for traumatic anterior instability severity grading for surgeons wishing to do so. It also correlates with the number of prior dislocations but not with patients’ perceptions of instability as reported by quality-of-life questionnaires. In the 5 academic centers involved, a higher ISIS was predictive of patients undergoing more complex surgery (Hill- Sachs remplissage or open Latarjet. [8]

Hawkins’ Test
Firstly, the examinator has to hold the arms in 90 degrees anteflexion. Then he has to a do passive endoration of the arm by use of his other arm. If the test is positive, it causes pain in the region of the deltoideus. During this manoeuvre the tuberculum majus drives under the coracoacromial ligament. This is the cause of the pain.
The test was positive for 31% of Bankart lesions. [9]


When you have to examine a patient with an internal joint problem you can use a specific test: the internal rotation resistance strength test.

The IRRST is a valid stability test, which differentiates an intra-articular pathology from an impingement syndrome. A study was carried out on 110 patients; the patients were split in 2 groups: people with internal impingement and people with outlet impingement. For this test was reported: a sensibility of 88% and a specificity of 96%[10].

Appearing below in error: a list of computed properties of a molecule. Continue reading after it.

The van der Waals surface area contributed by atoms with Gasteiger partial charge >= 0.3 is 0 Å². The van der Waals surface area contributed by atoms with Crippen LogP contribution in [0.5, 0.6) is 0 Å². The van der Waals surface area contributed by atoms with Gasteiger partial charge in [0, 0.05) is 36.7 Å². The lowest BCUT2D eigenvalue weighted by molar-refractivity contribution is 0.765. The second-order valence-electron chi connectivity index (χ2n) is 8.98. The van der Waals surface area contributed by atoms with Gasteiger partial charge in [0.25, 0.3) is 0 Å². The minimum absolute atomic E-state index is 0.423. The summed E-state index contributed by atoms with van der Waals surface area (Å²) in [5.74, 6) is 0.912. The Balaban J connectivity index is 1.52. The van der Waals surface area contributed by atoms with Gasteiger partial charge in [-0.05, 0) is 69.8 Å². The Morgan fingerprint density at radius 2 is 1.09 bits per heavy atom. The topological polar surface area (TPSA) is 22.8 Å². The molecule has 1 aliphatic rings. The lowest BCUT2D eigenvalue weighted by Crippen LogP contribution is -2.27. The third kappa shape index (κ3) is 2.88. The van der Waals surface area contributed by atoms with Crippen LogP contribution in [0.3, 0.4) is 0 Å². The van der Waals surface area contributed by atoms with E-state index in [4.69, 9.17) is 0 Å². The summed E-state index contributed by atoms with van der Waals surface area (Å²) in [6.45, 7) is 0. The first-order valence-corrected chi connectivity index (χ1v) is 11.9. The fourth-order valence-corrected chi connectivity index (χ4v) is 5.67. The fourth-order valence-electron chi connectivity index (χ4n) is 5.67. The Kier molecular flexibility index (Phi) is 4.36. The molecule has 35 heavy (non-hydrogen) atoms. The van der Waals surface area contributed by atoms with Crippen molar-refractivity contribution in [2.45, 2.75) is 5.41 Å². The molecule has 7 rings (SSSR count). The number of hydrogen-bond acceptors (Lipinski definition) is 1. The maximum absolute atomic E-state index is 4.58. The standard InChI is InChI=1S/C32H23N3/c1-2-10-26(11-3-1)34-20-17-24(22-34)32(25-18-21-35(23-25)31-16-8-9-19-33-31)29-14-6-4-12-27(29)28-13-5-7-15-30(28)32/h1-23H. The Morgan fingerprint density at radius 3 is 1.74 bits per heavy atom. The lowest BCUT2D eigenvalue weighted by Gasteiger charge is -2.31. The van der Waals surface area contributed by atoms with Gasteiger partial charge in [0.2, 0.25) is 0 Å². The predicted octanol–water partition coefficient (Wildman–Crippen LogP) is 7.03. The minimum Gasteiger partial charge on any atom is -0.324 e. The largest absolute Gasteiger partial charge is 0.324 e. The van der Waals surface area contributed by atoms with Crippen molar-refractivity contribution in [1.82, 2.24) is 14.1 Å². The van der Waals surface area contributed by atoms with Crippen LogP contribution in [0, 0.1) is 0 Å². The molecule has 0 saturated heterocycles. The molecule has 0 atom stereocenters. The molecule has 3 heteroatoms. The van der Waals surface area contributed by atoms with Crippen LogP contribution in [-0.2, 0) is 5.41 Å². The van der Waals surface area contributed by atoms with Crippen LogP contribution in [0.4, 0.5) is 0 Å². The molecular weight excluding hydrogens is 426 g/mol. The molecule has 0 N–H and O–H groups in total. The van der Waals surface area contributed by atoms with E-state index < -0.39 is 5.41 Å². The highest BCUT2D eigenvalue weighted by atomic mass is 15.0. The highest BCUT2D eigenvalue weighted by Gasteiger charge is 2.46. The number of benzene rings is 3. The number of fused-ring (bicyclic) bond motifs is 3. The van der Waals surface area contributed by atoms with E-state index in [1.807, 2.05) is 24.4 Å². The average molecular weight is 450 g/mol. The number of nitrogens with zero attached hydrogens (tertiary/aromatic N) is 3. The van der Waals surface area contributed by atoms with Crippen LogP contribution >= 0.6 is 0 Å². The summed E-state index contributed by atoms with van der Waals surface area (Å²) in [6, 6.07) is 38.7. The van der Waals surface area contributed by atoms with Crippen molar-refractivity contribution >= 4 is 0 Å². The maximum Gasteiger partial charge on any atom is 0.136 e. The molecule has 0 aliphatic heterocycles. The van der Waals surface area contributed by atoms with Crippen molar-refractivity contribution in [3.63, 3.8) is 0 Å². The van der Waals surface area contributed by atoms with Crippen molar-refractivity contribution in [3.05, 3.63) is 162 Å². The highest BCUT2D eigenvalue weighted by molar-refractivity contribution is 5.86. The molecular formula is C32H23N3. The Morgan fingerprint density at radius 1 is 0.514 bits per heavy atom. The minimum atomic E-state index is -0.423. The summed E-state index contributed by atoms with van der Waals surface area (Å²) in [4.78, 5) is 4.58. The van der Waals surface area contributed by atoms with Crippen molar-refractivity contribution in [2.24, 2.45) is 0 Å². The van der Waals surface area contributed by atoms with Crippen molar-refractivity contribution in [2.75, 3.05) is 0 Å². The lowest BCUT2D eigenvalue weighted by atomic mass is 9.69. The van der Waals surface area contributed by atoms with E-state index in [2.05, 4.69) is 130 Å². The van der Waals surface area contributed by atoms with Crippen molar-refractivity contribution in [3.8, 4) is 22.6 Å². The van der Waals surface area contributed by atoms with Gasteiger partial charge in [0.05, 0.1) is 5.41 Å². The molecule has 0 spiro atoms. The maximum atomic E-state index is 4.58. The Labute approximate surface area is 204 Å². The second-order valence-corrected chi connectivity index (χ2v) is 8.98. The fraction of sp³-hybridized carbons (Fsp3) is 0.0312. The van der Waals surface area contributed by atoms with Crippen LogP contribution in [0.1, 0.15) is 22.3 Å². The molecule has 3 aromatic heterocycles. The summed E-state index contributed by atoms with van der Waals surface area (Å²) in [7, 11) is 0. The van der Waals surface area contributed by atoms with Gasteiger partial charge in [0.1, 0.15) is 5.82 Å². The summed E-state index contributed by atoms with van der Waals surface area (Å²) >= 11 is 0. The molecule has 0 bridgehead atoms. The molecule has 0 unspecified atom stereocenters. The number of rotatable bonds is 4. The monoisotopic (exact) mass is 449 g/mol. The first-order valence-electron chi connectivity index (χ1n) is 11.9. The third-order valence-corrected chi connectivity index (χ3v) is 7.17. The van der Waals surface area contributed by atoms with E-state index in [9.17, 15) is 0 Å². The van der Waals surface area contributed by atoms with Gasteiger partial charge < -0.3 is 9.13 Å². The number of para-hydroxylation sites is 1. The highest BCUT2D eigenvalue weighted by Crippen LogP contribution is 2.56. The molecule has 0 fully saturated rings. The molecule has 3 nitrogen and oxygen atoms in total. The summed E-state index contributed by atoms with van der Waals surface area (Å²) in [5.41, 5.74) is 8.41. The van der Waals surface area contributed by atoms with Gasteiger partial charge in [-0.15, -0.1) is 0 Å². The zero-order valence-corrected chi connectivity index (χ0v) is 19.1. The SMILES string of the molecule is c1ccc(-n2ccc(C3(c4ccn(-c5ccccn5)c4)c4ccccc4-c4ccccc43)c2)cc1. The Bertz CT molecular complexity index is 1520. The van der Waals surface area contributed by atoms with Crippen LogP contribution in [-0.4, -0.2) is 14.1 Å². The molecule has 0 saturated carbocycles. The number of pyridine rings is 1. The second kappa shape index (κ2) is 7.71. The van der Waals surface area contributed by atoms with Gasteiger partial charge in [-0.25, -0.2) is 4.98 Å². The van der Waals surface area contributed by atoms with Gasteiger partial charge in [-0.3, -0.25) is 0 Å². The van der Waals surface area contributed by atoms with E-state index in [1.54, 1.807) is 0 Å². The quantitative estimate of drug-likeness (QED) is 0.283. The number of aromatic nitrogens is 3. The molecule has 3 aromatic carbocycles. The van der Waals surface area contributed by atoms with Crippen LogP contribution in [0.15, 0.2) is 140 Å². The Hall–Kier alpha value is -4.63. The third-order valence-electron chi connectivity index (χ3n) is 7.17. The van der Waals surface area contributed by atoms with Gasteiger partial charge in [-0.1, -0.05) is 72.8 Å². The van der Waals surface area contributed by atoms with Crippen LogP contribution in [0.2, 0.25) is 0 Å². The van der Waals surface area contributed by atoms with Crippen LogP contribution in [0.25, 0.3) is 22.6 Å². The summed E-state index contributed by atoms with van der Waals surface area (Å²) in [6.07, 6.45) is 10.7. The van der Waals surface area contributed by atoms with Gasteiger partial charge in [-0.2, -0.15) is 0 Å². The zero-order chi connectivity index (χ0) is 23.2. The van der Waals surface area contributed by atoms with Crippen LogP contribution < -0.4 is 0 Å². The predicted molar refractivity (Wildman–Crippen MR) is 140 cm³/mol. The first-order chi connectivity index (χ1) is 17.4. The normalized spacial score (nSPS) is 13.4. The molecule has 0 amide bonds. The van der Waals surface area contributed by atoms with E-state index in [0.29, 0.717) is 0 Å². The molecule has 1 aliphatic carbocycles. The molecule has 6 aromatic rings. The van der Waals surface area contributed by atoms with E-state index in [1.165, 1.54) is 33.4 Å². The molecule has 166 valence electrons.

How do you do this test[11]?
You have to stand behind the patient. His injured arm is in a position of 90° abduction and 80° of external rotation. (See picture). You have to ask the patient to resist maximally the first external rotation (A) and then the internal rotation (B). Here you are testing manually the isometric muscle for the external rotation and internal rotation. If the patient has a good strength in external rotation and a weakness while doing the internal rotation, than you can say that the IRRST is positive.

A positive IRRST is based on the fact that at a fixed position of the arm, the medial rotators the caput humerus will do a translocation to the front against the frontal labrum.
A positive result is predictive for an internal impingement, that is frequently a Bankart lesion, and a negative test would suggest a classic outlet impingement[12]